FILM REVIEW: Criterion Collection
Director Robert Altman; Writers Altman and Frank Barhydt (based on the short stories “Neighbors”, “They’re Not Your Husband”, “Vitamins”, “Will You Please Be Quiet, Please?”, “So Much Water So Close to Home”, “A Small, Good Thing”, “Jerry and Molly and Sam”, “Collectors”, “Tell the Women We’re Going” and the poem “Lemonade” by Raymond Carver); Cinematographer Walt Lloyd; Starring Andie MacDowell, Bruce Davison, Julianne Moore, Anne Archer, Fred Ward, Jennifer Jason Leigh, Tim Robbins, Frances McDormand, Lily Tomlin, Tom Waits, Madeleine Stowe, Matthew Modine, Lili Taylor, Robert Downey Jr., Chris Penn, Annie Ross, Lori Singer, Peter Gallagher, Jack Lemmon, Lyle Lovett; Length 188 minutes.

Seen at university library (laserdisc), Wellington, October 1998 (and most recently on Blu-ray at home, London, Monday 26 August 2019).

Women Filmmakers: Annemarie Jacir

I was first exposed to Annemarie Jacir’s films via Wajib at the London Film Festival in 2017, but I’ve since caught up with her first two feature films. She was born in Bethlehem in 1974, but left to study in the United States. She has written poetry, but is now primarily known for her filmmaking, and is at the vanguard of Palestinian film culture, which I can only imagine is a precarious enterprise in itself (after all, her films gain their funding from many different sources from several different continents, making their co-production credits pretty extensive). Moreover, her work deals with the status of the displaced, whether historically (as in When I Saw You) or in a contemporary setting, and sometimes more directly confronts how it is to live under a state of occupation.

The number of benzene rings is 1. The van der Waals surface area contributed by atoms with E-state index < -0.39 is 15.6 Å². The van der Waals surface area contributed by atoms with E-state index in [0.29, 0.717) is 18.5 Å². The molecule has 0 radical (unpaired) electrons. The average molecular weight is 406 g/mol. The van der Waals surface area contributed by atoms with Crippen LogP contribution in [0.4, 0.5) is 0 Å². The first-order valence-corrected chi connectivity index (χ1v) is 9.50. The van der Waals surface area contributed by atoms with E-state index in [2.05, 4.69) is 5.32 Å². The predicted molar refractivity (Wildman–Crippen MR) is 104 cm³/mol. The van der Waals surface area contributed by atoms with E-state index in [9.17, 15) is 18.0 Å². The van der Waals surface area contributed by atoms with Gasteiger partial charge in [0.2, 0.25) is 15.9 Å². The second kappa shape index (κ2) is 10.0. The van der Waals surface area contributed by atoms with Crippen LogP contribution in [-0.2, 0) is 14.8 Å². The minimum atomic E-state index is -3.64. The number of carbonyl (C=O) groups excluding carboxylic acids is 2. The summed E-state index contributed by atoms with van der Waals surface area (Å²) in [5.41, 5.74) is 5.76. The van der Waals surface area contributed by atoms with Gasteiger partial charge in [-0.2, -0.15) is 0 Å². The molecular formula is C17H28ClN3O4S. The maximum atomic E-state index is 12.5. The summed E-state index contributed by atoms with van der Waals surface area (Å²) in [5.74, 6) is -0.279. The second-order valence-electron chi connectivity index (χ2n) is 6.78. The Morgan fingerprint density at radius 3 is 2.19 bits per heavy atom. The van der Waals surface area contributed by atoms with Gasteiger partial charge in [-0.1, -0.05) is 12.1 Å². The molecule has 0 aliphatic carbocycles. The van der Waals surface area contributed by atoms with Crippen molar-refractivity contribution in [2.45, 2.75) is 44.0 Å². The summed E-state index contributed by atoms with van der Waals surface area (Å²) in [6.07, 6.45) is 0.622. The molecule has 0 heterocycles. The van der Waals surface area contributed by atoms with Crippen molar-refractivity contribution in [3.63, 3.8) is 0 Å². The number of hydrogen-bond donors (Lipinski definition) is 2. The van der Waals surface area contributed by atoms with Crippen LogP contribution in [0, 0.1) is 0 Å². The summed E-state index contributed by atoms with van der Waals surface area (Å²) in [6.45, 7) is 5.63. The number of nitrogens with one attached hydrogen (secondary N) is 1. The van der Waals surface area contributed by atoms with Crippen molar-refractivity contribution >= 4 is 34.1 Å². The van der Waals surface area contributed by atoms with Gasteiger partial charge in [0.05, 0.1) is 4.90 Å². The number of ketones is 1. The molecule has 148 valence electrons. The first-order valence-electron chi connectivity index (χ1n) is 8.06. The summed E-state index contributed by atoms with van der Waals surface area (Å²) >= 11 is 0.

Continue reading “Women Filmmakers: Annemarie Jacir”

Criterion Sunday 232: A Story of Floating Weeds (1934) and Floating Weeds (1959)

Bringing together two films by Ozu, his first made towards the tail-end of the silent era of cinema in Japan, and the later one a remake in colour towards the end of his career, this allows for a compare-and-contrast approach between the two, and for me Ozu has grown significantly as a filmmaker, such that the latter is the greater work. Ozu didn’t make many colour films (it took him long enough to get into sound films, after all), but the remake is lovely in many respects. The framing, the pacing and the use of colour is all expertly done. While it’s a drama about an elderly travelling player returning to the small town where he fathered a child — a son who only knows him as ‘Uncle’ — it’s also filled with moments of comedy, for the father (here played by Ganjiro Nakamura) is a rather bad actor and there’s plenty of fun at the expense of his hamminess. The drama with his son didn’t always connect with me on this viewing, but there’s a lot of pathos to the way his life has unfolded — even if he rather too often takes it out on the women around him. The earlier film (from 1934) follows the same melodramatic plot (with Takeshi Sakamoto as the father), but it never succumbs to anything mawkish or sentimental. Ozu expresses it all so clearly that I imagine I’d pick up on a lot more were I to watch it again (which, given for technical reasons I had to watch it all completely silent, I feel I should probably do).


FILM REVIEW: Criterion Collection

浮草物語 Ukikusa Monogatari (A Story of Floating Weeds, 1934)
Director Yasujiro Ozu 小津安二郎; Writers Tadao Ikeda 池田忠雄 and Ozu; Cinematographer Hideo Shigehara 茂原英朗; Starring Takeshi Sakamoto 坂本武, Choko Iida 飯田蝶子, Rieko Yagumo 八雲理恵子; Length 86 minutes.

Seen at a friend’s home (DVD), London, Sunday 30 September 2018.

浮草 Ukigusa (Floating Weeds, 1959)
Director Yasujiro Ozu 小津安二郎; Writers Kogo Noda 野田高梧 and Ozu; Cinematographer Kazuo Miyagawa 宮川一夫; Starring Ganjiro Nakamura 中村鴈治郎, Machiko Kyo 京マチ子, Haruko Sugimura 杉村春子; Length 119 minutes.

Seen at a friend’s home (DVD), London, Sunday 7 October 2018 (and originally on laserdisc at the university library, Wellington, October 1997).

LFF 2016 Day Ten: On Call, The Son of Joseph, By the Time It Gets Dark and The Wedding Ring (all 2016)